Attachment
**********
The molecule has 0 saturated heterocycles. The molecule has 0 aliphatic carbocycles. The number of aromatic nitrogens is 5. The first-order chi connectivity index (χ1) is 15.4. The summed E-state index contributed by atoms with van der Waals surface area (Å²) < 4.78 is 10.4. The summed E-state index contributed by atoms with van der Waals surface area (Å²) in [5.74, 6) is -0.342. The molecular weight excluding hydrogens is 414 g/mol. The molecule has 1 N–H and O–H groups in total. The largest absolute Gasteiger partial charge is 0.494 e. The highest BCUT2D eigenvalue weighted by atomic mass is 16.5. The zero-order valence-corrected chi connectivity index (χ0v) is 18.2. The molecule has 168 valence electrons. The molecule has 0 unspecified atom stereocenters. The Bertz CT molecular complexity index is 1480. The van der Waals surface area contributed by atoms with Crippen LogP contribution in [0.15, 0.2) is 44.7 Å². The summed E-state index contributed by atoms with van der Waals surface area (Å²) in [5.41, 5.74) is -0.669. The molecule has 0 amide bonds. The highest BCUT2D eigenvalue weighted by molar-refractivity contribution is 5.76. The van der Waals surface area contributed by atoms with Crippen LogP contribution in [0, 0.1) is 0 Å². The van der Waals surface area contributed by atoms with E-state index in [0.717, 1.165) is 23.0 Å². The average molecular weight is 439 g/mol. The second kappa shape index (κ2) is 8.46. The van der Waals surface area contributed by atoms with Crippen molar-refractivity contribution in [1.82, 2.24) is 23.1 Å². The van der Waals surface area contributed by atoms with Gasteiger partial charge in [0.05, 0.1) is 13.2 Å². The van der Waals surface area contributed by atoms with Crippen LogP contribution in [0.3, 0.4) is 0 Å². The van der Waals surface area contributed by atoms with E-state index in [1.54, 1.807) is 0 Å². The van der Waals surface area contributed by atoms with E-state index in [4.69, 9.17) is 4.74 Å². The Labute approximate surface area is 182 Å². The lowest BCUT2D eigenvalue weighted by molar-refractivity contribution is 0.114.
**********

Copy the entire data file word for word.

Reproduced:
The molecule has 0 saturated heterocycles. The molecule has 0 aliphatic carbocycles. The number of aromatic nitrogens is 5. The first-order chi connectivity index (χ1) is 15.4. The summed E-state index contributed by atoms with van der Waals surface area (Å²) < 4.78 is 10.4. The summed E-state index contributed by atoms with van der Waals surface area (Å²) in [5.74, 6) is -0.342. The molecular weight excluding hydrogens is 414 g/mol. The molecule has 1 N–H and O–H groups in total. The largest absolute Gasteiger partial charge is 0.494 e. The highest BCUT2D eigenvalue weighted by atomic mass is 16.5. The zero-order valence-corrected chi connectivity index (χ0v) is 18.2. The molecule has 168 valence electrons. The molecule has 0 unspecified atom stereocenters. The Bertz CT molecular complexity index is 1480. The van der Waals surface area contributed by atoms with Crippen LogP contribution in [0.15, 0.2) is 44.7 Å². The summed E-state index contributed by atoms with van der Waals surface area (Å²) in [5.41, 5.74) is -0.669. The molecule has 0 amide bonds. The highest BCUT2D eigenvalue weighted by molar-refractivity contribution is 5.76. The van der Waals surface area contributed by atoms with Crippen LogP contribution in [0, 0.1) is 0 Å². The van der Waals surface area contributed by atoms with E-state index in [0.717, 1.165) is 23.0 Å². The average molecular weight is 439 g/mol. The second kappa shape index (κ2) is 8.46. The van der Waals surface area contributed by atoms with Crippen molar-refractivity contribution in [1.82, 2.24) is 23.1 Å². The van der Waals surface area contributed by atoms with Gasteiger partial charge in [0.05, 0.1) is 13.2 Å². The van der Waals surface area contributed by atoms with Crippen LogP contribution in [0.3, 0.4) is 0 Å². The van der Waals surface area contributed by atoms with E-state index in [1.54, 1.807) is 0 Å². The van der Waals surface area contributed by atoms with E-state index in [4.69, 9.17) is 4.74 Å². The Labute approximate surface area is 182 Å². The lowest BCUT2D eigenvalue weighted by molar-refractivity contribution is 0.114.